Mass spectrometry, mostly used in discovery-based proteomics, can also be applied to specifically analyze target proteins of interest. In the most mature technology for targeted analysis, known as selected (or multiple) reaction monitoring, a mass spectrometer called a triple quadrupole is programmed to detect specific peptides that uniquely represent proteins of interest, allowing researchers to quantitatively monitor these proteins with high sensitivity and reproducibility.
Mass spectrometry has an advantage over antibodies in that developing a new targeted assay is much faster than generating a new antibody, and issues of detection specificity (that is, antibody cross-reactivity) are greatly minimized. Antibodies still have the upper hand in terms of sensitivity of detection for low-abundance proteins. But a highly positive trait of mass spectrometry is its inherent ability to unambiguously detect multiple proteins in one experiment, allowing, for example, a systems biology researcher to look at what happens to protein levels upon perturbation of a protein network or a clinical researcher to measure how a panel of proposed biomarkers changes in a disease state.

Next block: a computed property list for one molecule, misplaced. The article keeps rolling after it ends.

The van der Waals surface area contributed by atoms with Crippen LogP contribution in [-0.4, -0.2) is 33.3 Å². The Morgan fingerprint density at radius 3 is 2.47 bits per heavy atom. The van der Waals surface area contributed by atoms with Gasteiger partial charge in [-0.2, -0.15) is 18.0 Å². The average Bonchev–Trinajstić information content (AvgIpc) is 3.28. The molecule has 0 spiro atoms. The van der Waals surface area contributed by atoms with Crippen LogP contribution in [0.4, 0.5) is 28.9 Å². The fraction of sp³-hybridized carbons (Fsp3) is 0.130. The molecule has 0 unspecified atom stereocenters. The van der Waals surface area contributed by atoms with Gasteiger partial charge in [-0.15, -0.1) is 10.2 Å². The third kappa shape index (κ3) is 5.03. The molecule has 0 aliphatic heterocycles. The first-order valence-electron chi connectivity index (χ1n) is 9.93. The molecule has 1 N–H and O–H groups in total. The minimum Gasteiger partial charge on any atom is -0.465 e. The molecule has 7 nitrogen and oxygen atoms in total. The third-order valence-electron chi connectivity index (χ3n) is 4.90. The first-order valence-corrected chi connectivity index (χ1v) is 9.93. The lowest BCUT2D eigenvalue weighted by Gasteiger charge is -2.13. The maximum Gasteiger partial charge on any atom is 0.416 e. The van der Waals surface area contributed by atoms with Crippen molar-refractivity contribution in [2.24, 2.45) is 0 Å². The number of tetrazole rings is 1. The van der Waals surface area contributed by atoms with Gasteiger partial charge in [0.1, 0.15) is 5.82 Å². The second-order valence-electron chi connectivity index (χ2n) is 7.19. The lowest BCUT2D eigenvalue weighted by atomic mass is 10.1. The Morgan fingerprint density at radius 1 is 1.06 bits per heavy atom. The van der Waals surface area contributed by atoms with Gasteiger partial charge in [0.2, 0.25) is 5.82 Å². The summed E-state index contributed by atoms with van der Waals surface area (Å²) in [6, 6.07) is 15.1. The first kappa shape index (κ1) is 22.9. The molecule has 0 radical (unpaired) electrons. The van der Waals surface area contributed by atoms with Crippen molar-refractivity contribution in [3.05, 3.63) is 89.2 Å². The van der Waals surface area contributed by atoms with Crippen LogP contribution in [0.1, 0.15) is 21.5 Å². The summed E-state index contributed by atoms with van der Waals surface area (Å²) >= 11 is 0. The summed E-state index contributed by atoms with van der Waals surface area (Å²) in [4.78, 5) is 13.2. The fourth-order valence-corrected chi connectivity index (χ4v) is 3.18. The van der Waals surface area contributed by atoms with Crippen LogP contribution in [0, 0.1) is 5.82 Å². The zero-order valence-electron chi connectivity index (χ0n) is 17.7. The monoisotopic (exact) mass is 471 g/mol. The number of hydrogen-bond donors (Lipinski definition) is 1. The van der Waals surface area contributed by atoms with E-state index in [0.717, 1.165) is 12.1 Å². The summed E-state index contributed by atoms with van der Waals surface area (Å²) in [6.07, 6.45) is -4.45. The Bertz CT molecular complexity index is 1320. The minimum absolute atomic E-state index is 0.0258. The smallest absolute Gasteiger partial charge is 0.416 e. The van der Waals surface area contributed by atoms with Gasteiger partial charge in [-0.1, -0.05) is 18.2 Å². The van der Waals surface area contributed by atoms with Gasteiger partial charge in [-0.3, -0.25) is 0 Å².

An old technology made new
The triple quadrupole mass spectrometer (QQQ) was developed more than 30 years ago for small-molecule analysis. It operates as a dual mass filter that allows molecular ions of predetermined masses to be selected for fragmentation in the instrument. In recent years the use of the QQQ for targeted proteomics applications has escalated as methodological advances have made the technology more widespread.
Allison Doerr, Nature Methods, 10, 23, (2013)